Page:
Integrate Processes for Fast Results
Data modeling and visualization can clearly drive real value for businesses, but handling these through external programs still leaves data outside core systems. Companies are also left with the same massive transaction recording systems, known as ERP tools. Businesses that integrate their supply and demand planning processes with their core ERP systems not only capitalize on their initial ERP investment, but also realize added value in the process.
As ERP continues to evolve, system integrations that once seemed impossible are now easily accomplished. Today, supply and demand processes, such as demand planning, data modeling and execution, can all be handled within a core ERP system. Demand planners no longer need to manually export data from a core system before entering it into a separate tool for processing and yet another for analysis.
Analyze in Real Time for Quick Insight
By removing disparate systems, businesses can cut significant lag time from the process, allowing them to get the results they need faster than ever. In turn, reducing lag time in the process means that the end results are built from more recent and relevant data. Today’s data naturally provide better insights than numbers exported from the core system a week prior. As a result, visualizations, models and forecasts are more accurate and valuable.
When an integrated demand planning system is combined with real-time technology, businesses can take the entire practice to the next level and leverage data as it’s created. A business armed with a current picture of its inventory can see when supplies run low and catch a potential stock-out before it begins, while a wholesaler can detect a lag in demand before suffering the repercussions. With in-the-moment insights, businesses can detect problems earlier and react faster across the board.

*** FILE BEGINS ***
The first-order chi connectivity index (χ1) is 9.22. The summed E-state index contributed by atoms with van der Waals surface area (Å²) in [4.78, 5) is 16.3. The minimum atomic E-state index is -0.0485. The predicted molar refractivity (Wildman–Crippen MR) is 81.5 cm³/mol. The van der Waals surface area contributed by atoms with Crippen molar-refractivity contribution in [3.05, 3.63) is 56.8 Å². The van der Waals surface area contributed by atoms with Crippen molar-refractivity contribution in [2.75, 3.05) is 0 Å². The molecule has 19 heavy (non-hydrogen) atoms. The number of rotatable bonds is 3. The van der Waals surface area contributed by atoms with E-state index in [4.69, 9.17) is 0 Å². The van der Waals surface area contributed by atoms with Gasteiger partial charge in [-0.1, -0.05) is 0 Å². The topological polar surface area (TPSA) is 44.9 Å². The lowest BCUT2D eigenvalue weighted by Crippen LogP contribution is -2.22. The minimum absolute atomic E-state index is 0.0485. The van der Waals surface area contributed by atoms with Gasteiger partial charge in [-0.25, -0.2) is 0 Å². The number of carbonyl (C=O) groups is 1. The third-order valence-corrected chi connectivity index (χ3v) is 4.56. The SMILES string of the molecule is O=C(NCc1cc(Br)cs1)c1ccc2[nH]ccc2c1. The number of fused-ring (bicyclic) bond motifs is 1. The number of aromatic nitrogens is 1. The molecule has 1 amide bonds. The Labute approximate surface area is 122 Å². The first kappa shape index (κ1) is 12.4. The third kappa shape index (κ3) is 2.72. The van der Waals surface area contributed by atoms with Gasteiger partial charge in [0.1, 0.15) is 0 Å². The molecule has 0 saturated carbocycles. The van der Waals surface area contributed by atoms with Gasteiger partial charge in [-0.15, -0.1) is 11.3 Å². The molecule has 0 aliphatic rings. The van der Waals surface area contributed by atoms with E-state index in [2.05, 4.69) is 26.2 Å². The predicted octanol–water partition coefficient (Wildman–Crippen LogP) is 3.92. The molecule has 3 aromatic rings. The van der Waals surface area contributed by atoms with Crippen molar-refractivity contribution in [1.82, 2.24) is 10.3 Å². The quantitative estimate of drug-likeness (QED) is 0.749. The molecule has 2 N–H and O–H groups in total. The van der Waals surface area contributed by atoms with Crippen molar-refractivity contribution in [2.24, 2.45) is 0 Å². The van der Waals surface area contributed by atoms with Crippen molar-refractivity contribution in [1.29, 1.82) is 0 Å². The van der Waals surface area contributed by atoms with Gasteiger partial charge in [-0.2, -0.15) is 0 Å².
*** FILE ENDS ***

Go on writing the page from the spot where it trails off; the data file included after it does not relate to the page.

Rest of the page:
See Ahead to Keep Up with the Competition
Businesses are now more integrated and interconnected than ever before. Walled gardens and data silos are disappearing in favor of integration and multifunctional systems. For demand planners, this represents a shift from old processes, and the opportunity to see far and beyond what was previously possible. With advancements in technology, we can eliminate gaps between critical systems and processes, creating a unified method that delivers fast results. Coupled with data modeling and visualization, we can actually see the impact of decisions before we make them, while joining these tactics within a core system allows for faster processing and real-time insight.
As we continue to cut down the feedback loop and drive more responsive processes, we will get more and more out of tools and systems. Faster speeds, combined with real-time processing and the simplicity of a single core system, will not only drive business success, but will enable the true vision of ERP and its full value to be realized. So let’s do away with the massive transaction recording systems of the past and usher in the era of complete enterprise resource planning.
Eric Jones is the supply chain management practice director at itelligence. He is focused on planning and optimization, and has held a variety of leadership roles in wholesale, manufacturing, software and consultancy with a primary focus on supply chain. Prior to joining itelligence, Jones worked at SAP America in the Small and Midsize Enterprise group. He has presented on the topics of e-business and supply chain automation at many trade organization conferences, including National Association of Electrical Distributors (NAED), Industrial Distributors Association (IDA), National Electronic Distributors Association (NEDA), American Supply Association (ASA) and the Council of Logistics Management (CLM). Jones holds a BS in operations management and a masters of business administration from Northern Illinois University.